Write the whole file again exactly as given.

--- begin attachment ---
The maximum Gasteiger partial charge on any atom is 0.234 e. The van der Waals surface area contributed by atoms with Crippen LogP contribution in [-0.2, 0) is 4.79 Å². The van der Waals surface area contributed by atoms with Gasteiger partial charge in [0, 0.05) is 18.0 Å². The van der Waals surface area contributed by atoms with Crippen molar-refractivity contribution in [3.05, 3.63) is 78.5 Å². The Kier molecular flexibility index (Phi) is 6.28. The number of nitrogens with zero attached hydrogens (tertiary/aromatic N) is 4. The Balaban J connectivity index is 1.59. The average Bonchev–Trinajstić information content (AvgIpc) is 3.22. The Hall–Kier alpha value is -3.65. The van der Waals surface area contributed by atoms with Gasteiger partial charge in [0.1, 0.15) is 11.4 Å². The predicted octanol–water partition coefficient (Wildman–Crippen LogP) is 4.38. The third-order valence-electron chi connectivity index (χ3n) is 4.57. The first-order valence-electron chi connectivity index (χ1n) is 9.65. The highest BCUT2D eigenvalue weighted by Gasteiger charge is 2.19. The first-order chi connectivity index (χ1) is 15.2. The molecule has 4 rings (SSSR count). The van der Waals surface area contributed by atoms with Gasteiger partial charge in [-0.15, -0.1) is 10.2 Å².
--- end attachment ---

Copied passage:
The maximum Gasteiger partial charge on any atom is 0.234 e. The van der Waals surface area contributed by atoms with Crippen LogP contribution in [-0.2, 0) is 4.79 Å². The van der Waals surface area contributed by atoms with Gasteiger partial charge in [0, 0.05) is 18.0 Å². The van der Waals surface area contributed by atoms with Crippen molar-refractivity contribution in [3.05, 3.63) is 78.5 Å². The Kier molecular flexibility index (Phi) is 6.28. The number of nitrogens with zero attached hydrogens (tertiary/aromatic N) is 4. The Balaban J connectivity index is 1.59. The average Bonchev–Trinajstić information content (AvgIpc) is 3.22. The Hall–Kier alpha value is -3.65. The van der Waals surface area contributed by atoms with Gasteiger partial charge in [0.1, 0.15) is 11.4 Å². The predicted octanol–water partition coefficient (Wildman–Crippen LogP) is 4.38. The third-order valence-electron chi connectivity index (χ3n) is 4.57. The first-order valence-electron chi connectivity index (χ1n) is 9.65. The highest BCUT2D eigenvalue weighted by Gasteiger charge is 2.19. The first-order chi connectivity index (χ1) is 15.2. The molecule has 4 rings (SSSR count). The van der Waals surface area contributed by atoms with Gasteiger partial charge in [-0.15, -0.1) is 10.2 Å².